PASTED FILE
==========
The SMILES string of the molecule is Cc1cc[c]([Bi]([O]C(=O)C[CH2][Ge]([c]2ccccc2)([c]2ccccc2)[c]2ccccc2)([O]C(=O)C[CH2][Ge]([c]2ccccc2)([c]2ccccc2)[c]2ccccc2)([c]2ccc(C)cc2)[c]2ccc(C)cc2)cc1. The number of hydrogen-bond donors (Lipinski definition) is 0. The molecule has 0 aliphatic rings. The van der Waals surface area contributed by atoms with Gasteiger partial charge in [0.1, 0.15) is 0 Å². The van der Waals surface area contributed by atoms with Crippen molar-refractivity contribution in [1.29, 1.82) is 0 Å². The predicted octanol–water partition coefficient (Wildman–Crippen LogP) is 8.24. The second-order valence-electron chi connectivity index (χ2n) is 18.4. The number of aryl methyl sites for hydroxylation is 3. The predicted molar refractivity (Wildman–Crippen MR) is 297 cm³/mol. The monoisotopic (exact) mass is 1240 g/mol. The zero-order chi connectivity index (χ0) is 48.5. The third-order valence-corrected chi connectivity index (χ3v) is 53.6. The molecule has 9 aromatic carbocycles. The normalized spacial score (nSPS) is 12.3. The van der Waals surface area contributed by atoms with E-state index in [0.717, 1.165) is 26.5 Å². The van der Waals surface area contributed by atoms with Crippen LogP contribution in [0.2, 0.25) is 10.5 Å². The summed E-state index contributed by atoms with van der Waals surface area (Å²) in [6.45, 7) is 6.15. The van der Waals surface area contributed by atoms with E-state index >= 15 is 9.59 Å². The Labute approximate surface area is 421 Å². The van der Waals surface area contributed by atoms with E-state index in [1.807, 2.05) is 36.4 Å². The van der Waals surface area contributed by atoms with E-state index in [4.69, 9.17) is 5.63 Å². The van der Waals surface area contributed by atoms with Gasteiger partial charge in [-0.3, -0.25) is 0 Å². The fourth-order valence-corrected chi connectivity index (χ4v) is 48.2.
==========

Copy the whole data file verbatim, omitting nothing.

The SMILES string of the molecule is Cc1cc[c]([Bi]([O]C(=O)C[CH2][Ge]([c]2ccccc2)([c]2ccccc2)[c]2ccccc2)([O]C(=O)C[CH2][Ge]([c]2ccccc2)([c]2ccccc2)[c]2ccccc2)([c]2ccc(C)cc2)[c]2ccc(C)cc2)cc1. The number of hydrogen-bond donors (Lipinski definition) is 0. The molecule has 0 aliphatic rings. The van der Waals surface area contributed by atoms with Gasteiger partial charge in [0.1, 0.15) is 0 Å². The van der Waals surface area contributed by atoms with Crippen molar-refractivity contribution in [1.29, 1.82) is 0 Å². The predicted octanol–water partition coefficient (Wildman–Crippen LogP) is 8.24. The second-order valence-electron chi connectivity index (χ2n) is 18.4. The number of aryl methyl sites for hydroxylation is 3. The predicted molar refractivity (Wildman–Crippen MR) is 297 cm³/mol. The monoisotopic (exact) mass is 1240 g/mol. The zero-order chi connectivity index (χ0) is 48.5. The third-order valence-corrected chi connectivity index (χ3v) is 53.6. The molecule has 9 aromatic carbocycles. The normalized spacial score (nSPS) is 12.3. The van der Waals surface area contributed by atoms with E-state index in [0.717, 1.165) is 26.5 Å². The van der Waals surface area contributed by atoms with Crippen LogP contribution in [0.2, 0.25) is 10.5 Å². The summed E-state index contributed by atoms with van der Waals surface area (Å²) in [6.45, 7) is 6.15. The van der Waals surface area contributed by atoms with E-state index >= 15 is 9.59 Å². The Labute approximate surface area is 421 Å². The van der Waals surface area contributed by atoms with E-state index in [1.807, 2.05) is 36.4 Å². The van der Waals surface area contributed by atoms with E-state index in [4.69, 9.17) is 5.63 Å². The van der Waals surface area contributed by atoms with Gasteiger partial charge in [-0.3, -0.25) is 0 Å². The fourth-order valence-corrected chi connectivity index (χ4v) is 48.2.